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FDA Has Two Years to Hit the Books on Antibiotic Homework

By Mari Serebrov
Washington Editor

In passing PDUFA V, Congress piled on the homework for the FDA, and much of it has nothing to do with user fees. Some of the assignments, for instance, deal with implementing incentives for new antibiotics.

The Generating Antibiotic Incentives Now (GAIN) program, included in the FDA Safety and Innovation Act (FDASIA), gives the FDA, through the Department of Health and Human Services (HHS), until July 2014 to come up with a list of pathogens that qualifying drugs must target and to develop regulations for the antibiotic incentives.

While the agency can issue interim guidance before then, the FDASIA timeline provides no immediate certainty to offset the investment challenges sponsors have faced in focusing on infectious diseases.

"Antibiotics generate a historically poor return on investment because they are designed for short-term use and are best prescribed on a limited basis to slow development of resistance," according to a new FDASIA report from PwC Health Research Institute.

Given the difficulty in attracting investment for drugs that fight infectious diseases, many drugmakers have shifted their R&D to chronic disease drugs, which generate higher revenue and ongoing demand, the report noted. As a result, R&D for new antibiotics has languished while more and more bacteria become resistant to the drugs already on the market.

Between 2008 and 2010, only two new antibiotics were approved in the U.S., compared with 16 approved from 1983 to 1987. The GAIN provisions are intended to turn those numbers around. (See BioWorld Insight, June 11, 2012.)

Under GAIN, only new drugs can qualify for the incentives; they will not be awarded for supplemental applications, including new indications or changes in an existing drug. To get the incentives, drugmakers must request the "qualifying infectious disease product" designation before they submit an application to the FDA. The agency will then have 60 days to determine whether the proposed drug qualifies.

Once the designation is granted, it can only be revoked if the FDA finds it was granted based on a request that included an "untrue statement of material fact," according to the law. If a drug gets the designation, it will be given six-month priority review, fast-track approval and an additional five-year market exclusivity.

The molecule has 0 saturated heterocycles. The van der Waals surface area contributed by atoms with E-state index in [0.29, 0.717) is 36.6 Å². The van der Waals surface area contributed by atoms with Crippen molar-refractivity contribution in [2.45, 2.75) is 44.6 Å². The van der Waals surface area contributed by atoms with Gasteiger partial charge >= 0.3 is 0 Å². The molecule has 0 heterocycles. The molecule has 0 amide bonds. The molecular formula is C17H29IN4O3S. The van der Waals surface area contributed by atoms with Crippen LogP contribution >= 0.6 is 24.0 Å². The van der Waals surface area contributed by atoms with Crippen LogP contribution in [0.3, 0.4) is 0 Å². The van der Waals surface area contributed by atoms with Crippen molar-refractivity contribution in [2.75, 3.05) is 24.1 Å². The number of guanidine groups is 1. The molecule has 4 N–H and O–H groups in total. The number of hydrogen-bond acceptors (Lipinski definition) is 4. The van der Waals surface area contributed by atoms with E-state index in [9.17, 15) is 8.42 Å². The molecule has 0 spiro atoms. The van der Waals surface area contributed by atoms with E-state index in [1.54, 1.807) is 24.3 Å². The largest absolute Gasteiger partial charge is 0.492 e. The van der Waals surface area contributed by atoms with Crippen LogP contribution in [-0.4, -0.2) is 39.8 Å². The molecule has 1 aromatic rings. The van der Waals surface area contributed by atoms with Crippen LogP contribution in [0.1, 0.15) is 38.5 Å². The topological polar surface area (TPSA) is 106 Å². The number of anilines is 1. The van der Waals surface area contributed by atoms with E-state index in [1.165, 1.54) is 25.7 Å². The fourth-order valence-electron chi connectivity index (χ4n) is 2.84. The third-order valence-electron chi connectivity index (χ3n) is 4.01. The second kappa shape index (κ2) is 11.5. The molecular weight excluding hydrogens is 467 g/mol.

In the past, antibiotics were subject to the standard 10-month review period. They also weren't eligible for fast track, which speeds "the development and approval process through earlier and more frequent correspondence with FDA officials on items like trial design and application submissions," PwC said. In addition, fast track allows a rolling submission of a drug application as each section is ready.

The designation hinges on whether a new drug treats a serious or life-threatening infection caused by one of the pathogens on the HHS list or by an antibacterial- or antifungal-resistant pathogen, including new or emerging pathogens, according to FDASIA. While the list may not be available for at least two years, HHS can issue guidance for sponsors seeking the designation prior to release of the final rules.

Sponsors also can get an idea of what may be on the list from FDASIA itself, as the law provides examples of possible qualifying pathogen targets, including resistant Gram-positive pathogens, multidrug-resistant Gram-negative bacteria, multidrug-resistant tuberculosis and Clostridium difficile.